The Fresh Loaf

News & Information for Amateur Bakers and Artisan Bread Enthusiasts

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MNBäcker's picture

Hobart D300 gear problem

December 25, 2012 - 1:42pm -- MNBäcker

Hi all.

Thought I'd throw this out here:

When turning on the mixer (an older 30-qt Hobart), the motor runs fine, but most of the time, first gear runs either very slowly or not at all. When I turn it off, switch it into second gear and then back into first (without turning it on), then switching it back on in first gear, it works fine. Is that a problem with the shifter? How do I get to the shifter - can I reach it from the control panel, or do I have to go through the top?

Any help would be appreciated.

jschoell's picture
jschoell


For some reason I wanted to make a loaf with a purple swirl... probably because purple is not a standard bread color, and I am not a standard bread man. 
I tried this recipe and it turned out good. Just divide the recipe in half, and make two seperate doughs. For one of the doughs, replace the water with an equal amount of liquid from boiled red cabbage. I took a head of red cabbage, shredded it, then cooked it with 2 cups of water in a large pot for 30 minutes. Strain the liquid out, let it cool, and use it to make the purple half of the dough. 


Ingredients: (total for both doughs)




  • 4 cups bread flour

  • 1/2 teaspoon instant yeast

  • 2 teaspoons salt

  • 2 1/4 cups water




Instructions: (remember you are making TWO doughs)

  1. Combine all the dry ingredients (flour, yeast, salt) in the large bowl and stir with spoon for about 15 seconds.

  2. White No-Knead Bread Dough mixedAdd water to the bowl and stir for about 1 or 2 minutes (it won’t look that good but that doesn’t matter).

  3. Cover the top of the bowl loosely with plastic wrap.

  4. Let sit on counter top for about 12 to 16 hours (I ussually do this for about 13 hours), the dough will look all bubbly on the top when done rising.

  5. Generously sprinkle flour the top of your clean counter top or a cutting board (don’t worry about using too much flour, it won’t hurt it).

  6. Slowly pour the dough from the bowl on to the floured surface, using the silicone spatula to help it peal off the sides of the bowl.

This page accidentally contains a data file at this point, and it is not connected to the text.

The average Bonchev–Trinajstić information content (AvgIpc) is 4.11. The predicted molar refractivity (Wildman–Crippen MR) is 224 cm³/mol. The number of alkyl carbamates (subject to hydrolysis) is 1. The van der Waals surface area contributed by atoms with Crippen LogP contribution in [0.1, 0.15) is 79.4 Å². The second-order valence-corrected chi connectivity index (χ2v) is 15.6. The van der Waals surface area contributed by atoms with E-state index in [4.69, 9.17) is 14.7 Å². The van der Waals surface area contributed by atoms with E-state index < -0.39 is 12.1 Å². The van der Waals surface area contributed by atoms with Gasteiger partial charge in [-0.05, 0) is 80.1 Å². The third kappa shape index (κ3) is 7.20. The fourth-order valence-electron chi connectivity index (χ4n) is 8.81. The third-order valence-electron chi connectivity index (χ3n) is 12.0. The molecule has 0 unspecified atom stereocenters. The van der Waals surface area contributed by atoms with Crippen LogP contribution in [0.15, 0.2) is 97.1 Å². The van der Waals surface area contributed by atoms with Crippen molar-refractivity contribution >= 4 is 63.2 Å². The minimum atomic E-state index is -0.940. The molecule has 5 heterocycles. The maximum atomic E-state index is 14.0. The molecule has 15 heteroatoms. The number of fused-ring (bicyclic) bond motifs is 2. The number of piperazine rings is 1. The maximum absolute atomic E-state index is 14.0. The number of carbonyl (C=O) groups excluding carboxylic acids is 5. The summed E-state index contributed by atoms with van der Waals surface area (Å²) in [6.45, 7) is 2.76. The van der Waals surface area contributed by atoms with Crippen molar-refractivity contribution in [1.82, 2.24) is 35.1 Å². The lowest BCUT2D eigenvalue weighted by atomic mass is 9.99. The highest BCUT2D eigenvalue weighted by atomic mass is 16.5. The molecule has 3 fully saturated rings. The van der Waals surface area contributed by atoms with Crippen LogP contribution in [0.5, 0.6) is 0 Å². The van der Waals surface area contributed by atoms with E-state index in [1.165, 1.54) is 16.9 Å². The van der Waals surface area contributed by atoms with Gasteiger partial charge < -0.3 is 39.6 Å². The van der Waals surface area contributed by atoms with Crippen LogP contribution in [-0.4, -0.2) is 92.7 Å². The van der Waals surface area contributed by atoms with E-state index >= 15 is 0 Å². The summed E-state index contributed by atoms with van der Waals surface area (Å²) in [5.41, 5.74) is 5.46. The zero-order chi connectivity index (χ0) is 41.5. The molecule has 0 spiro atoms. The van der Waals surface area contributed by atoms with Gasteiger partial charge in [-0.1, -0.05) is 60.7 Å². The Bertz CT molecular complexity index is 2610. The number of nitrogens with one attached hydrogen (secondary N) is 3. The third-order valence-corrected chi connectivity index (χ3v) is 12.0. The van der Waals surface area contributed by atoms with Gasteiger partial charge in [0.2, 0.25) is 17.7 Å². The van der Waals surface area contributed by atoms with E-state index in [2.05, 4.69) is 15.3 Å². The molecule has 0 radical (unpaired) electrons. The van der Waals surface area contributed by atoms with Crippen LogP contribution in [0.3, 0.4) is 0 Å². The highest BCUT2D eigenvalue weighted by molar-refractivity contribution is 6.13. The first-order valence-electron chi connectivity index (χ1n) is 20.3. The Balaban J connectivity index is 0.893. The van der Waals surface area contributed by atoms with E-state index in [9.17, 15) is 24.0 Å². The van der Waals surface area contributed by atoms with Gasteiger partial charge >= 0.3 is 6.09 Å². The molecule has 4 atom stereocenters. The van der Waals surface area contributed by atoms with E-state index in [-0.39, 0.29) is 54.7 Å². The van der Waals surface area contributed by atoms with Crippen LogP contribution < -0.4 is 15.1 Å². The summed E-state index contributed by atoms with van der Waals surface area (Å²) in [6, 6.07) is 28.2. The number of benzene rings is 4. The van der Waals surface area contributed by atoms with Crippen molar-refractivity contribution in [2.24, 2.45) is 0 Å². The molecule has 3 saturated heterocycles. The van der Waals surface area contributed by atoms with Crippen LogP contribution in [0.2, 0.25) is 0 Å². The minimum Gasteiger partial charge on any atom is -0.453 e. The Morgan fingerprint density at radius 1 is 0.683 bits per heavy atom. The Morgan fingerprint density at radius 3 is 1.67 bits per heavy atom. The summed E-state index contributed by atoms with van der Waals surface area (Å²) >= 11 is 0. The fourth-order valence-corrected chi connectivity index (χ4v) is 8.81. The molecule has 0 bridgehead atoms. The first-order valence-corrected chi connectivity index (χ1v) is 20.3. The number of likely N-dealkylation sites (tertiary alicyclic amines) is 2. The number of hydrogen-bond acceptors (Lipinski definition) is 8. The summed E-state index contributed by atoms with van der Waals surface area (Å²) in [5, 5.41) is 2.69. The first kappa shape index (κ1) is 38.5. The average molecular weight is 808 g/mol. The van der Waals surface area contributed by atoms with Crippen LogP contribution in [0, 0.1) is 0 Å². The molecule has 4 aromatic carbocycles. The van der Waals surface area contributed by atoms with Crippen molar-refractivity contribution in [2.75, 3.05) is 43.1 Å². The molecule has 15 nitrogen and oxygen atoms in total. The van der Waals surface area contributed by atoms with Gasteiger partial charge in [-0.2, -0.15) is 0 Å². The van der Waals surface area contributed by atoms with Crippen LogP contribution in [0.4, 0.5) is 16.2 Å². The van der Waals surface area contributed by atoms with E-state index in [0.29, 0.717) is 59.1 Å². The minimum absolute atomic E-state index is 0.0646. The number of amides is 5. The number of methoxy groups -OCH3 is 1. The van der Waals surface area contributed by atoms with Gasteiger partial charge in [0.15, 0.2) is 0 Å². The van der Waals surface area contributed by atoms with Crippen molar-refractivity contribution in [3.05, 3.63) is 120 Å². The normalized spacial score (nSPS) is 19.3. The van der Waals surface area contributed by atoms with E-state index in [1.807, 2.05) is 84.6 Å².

7. Sprinkle a little flour on top of the dough and rub your hands together with flour.

  8. With you hands, gently stretch each dough out to a rectangle shape.

  9. Lay the purple dough on top of the white dough.

  10. Roll up the dough from one end to the other.

  11. Place the dough into a lightly greased bread pan (seam side down).

  12. Let dough rise till it is a bit above the top of the bread pan (about double in size or 1 to 1.5 hours).

  13. Pre-heat the oven to 450 degrees.

  14. Place bread in the oven for 30 minutes.

  15. Remove from oven, dump bread out on a cooling rack or your counter top and allow it to cool.





No detectable flavor from the cabbage, but the color just begs, "eat me!"

 

cdnDough's picture

Stiff starter is slow to rise

January 3, 2009 - 6:21pm -- cdnDough

I've been working with Leader's stiff levain for a few months now and it has always ripened (doubled in volume) within 8-12 hours after feeding.  My usual routine has me feeding and baking 2x per week.  However, after a few days in the fridge, it seems to be taking its time today.  It has risen about 1.5x after 24 hrs this time.  I'm thinking that I may skip baking with it and try a few days of feeding to see if it perks up.  Does anyone have any ideas as to what else I can try?  Thanks.

fredsambo's picture
fredsambo

Well I finally went ahead and signed up, I have been a reader for quite some time. I am a professional baker by trade, but love to mess around in my conventional kitchen as well. I needed some old dough for my next adventure, so I decided to make a nice straight yeasted bread. I also noticed that some of the bakers cover the loaves in the oven to simulate injected steam, so I decided to try it!

 

The formula for the dough is pretty simple and based on Joe Ortiz's Direct-Method Compagnon:

 

1/4 ounce active dry yeast

 

1 3/4 cups cold tap water

 

3 2/3 cups King Arthur Bread Flour

 

1 3/4 teaspoons salt

 

I mixed the yeast with a little bit of warm water and then poured the rest of the water into the wet mixture. After adding two cups of the flour, using my Kitchen Aid Artisan mixer, I mixed with the paddle on first speed for two minutes. Then added the salt and the rest of the flour, graduating to the hook. Then I mixed on first speed until the flour was somewhat incorporated, and then 12 - 15 minutes on 2nd speed. The doulgh was velvity and somewhat slack when it came off the mixer.

Next I cut three small pieces out and shaped them into little boules. I set all three boules in the fridge, in glass bowls, coverd with plastic wrap.

 

About four and a half hours later I grabbed two of the boules from the fridge (the other is my old dough for tomorrow), flattened and reshaped them, and then covered them with a cloth, on a floured board, for about 45 minutes to an hour.

 

I scored them and put them right on the stone in my oven at 450 degrees, covered by a large cooking pot. I prepped this "cover" by pouring hot water out of it right before I put it in the oven, being careful not to touch the boules with the cover. After 12 minutes I carefully removed the cover and then baked them for another 15-17 minutes.

 

So here is the result:

 

 

 

I am pretty happy with the look of the crust, the crumb is dense as I expected from such a short proof time. Overall it is dense and chewy but with zero taste:

 

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